Gordon Campbell | Parliament TV | Parliament Today | Video | Questions Of the Day | Search


Household debt levels rocket under Labour

Household debt levels rocket under Labour

Wednesday 16 Feb 2005

Rodney Hide - Press Releases - Taxation

ACT Leader Rodney Hide today revealed that the average household debt is now $75,000 - an increase of 55 percent since Labour came to power.

"Helen Clark lectures working New Zealanders about saving but the reality is household incomes are so squeezed people are struggling to meet their mortgage payments and pay off their credit cards let alone save for their retirement.

"In fact, last year New Zealanders' ability to save amounted to a negative 9.5 percent saving record - that is they spent nearly 10 percent more than what they earned.

"The average household is no better off under Labour. As well as rising prices and extra taxes wiping out any wage increases, average household debt levels have soared to be twice that of the average wage."

Official figures showed debt per household has risen from $48,396 to $75,029 in the five years to December 2004. Further, the Reserve Bank tells us collective household debt rocketed from $68,282 million to $114,232 million in the same period.

"With household debt increasing much faster than household income, the calls for across-the-board tax cuts for every hard-working New Zealander just gets louder. Boosting pay-packets is the best way to pay off debt, whether it be the mortgage, the student loan, the overdraft, or the credit card."

Mr Hide said as well as crippling people's budgets, increasing household debt was also a risk to the wider economy, as was warned in Budget 2004.

"By squeezing the life out of household budgets with unnecessarily high taxes, Dr Cullen is damaging our country's prospects.

"For the sake of our country and every one of its citizens' prosperity, New Zealanders need to be given the means to start seriously addressing their household debt levels. Tax cuts are the best way to deal to debt," said Mr Hide.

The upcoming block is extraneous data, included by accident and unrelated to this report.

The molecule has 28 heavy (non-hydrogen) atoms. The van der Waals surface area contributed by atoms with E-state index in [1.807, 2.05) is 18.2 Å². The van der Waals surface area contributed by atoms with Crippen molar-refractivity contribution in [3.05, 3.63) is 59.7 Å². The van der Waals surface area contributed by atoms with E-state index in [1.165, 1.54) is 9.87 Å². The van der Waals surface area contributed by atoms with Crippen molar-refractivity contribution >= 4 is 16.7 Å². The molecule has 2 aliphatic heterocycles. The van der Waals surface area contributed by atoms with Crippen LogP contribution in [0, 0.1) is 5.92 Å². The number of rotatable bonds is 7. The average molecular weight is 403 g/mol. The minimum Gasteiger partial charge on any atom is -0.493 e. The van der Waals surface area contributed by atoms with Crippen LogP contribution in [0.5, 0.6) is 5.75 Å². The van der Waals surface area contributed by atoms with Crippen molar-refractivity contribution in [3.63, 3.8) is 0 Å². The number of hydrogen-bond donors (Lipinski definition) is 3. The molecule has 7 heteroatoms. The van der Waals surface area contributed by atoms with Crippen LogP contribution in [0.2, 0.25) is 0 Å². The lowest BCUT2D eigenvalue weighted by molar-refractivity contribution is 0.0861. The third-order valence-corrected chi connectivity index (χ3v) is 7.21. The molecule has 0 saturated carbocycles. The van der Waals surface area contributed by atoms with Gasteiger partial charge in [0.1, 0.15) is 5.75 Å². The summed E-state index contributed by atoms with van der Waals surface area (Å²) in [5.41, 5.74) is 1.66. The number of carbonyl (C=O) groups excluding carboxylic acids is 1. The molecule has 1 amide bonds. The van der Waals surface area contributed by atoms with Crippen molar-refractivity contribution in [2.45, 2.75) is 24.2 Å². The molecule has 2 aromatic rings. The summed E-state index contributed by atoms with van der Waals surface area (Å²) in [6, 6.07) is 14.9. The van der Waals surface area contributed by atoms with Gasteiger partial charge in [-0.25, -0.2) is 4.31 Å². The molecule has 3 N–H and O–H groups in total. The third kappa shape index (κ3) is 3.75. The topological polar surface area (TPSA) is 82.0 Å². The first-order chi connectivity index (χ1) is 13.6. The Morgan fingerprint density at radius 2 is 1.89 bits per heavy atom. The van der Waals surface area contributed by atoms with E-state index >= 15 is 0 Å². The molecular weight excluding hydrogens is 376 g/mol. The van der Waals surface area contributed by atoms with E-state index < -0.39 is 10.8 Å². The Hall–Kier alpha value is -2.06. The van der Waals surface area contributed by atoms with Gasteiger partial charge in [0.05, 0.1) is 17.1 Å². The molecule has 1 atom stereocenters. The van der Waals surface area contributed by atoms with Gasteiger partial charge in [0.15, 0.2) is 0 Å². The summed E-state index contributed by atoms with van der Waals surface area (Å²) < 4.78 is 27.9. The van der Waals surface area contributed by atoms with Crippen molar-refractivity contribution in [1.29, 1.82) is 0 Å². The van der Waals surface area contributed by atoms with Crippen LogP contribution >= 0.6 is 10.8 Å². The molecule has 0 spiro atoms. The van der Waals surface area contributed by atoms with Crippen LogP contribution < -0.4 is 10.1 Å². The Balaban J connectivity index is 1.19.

© Scoop Media

Parliament Headlines | Politics Headlines | Regional Headlines


Breed Laws Don’t Work: Vets On New National Dog Control Plan

It is pleasing therefore to see Louise Upston Associate Minister for Local Government calling for a comprehensive solution... However, relying on breed specific laws to manage dog aggression will not work. More>>


Corrections Corrected: Supreme Court Rules On Release Dates

Corrections has always followed the lawful rulings of the Court in its calculation of sentence release dates. On four previous occasions, the Court of Appeal had upheld Corrections’ practices in calculating pre-sentence detention. More>>


Not Waiting On Select Committee: Green Party Releases Medically-Assisted Dying Policy

“Adults with a terminal illness should have the right to choose a medically assisted death,” Green Party health spokesperson Kevin Hague said. “The Green Party does not support extending assisted dying to people who aren't terminally ill because we can’t be confident that this won't further marginalise the lives of people with disabilities." More>>


General Election Review: Changes To Electoral Act Introduced

More effective systems in polling places and earlier counting of advanced votes are on their way through proposed changes to our electoral laws, Justice Minister Amy Adams says. More>>

Gordon Campbell: On Our Posturing At The UN

In New York, Key basically took an old May 2 Washington Post article written by Barack Obama, recycled it back to the Americans, and still scored headlines here at home… We’ve had a double serving of this kind of comfort food. More>>


Treaty Settlements: Bills Delayed As NZ First Pulls Support

Ngāruahine, Te Atiawa and Taranaki are reeling today as they learnt that the third and final readings of each Iwi’s Historical Treaty Settlement Bills scheduled for this Friday, have been put in jeopardy by the actions of NZ First. More>>


Gordon Campbell: On The Damage De-Regulation Is Doing To Fisheries And Education, Plus Kate Tempest

Our faith in the benign workings of the market – and of the light-handed regulation that goes with it – has had a body count. Back in 1992, the free market friendly Health Safety and Employment Act gutted the labour inspectorate and turned forestry, mining and other workplace sites into death traps, long before the Pike River disaster. More>>

Get More From Scoop



Search Scoop  
Powered by Vodafone
NZ independent news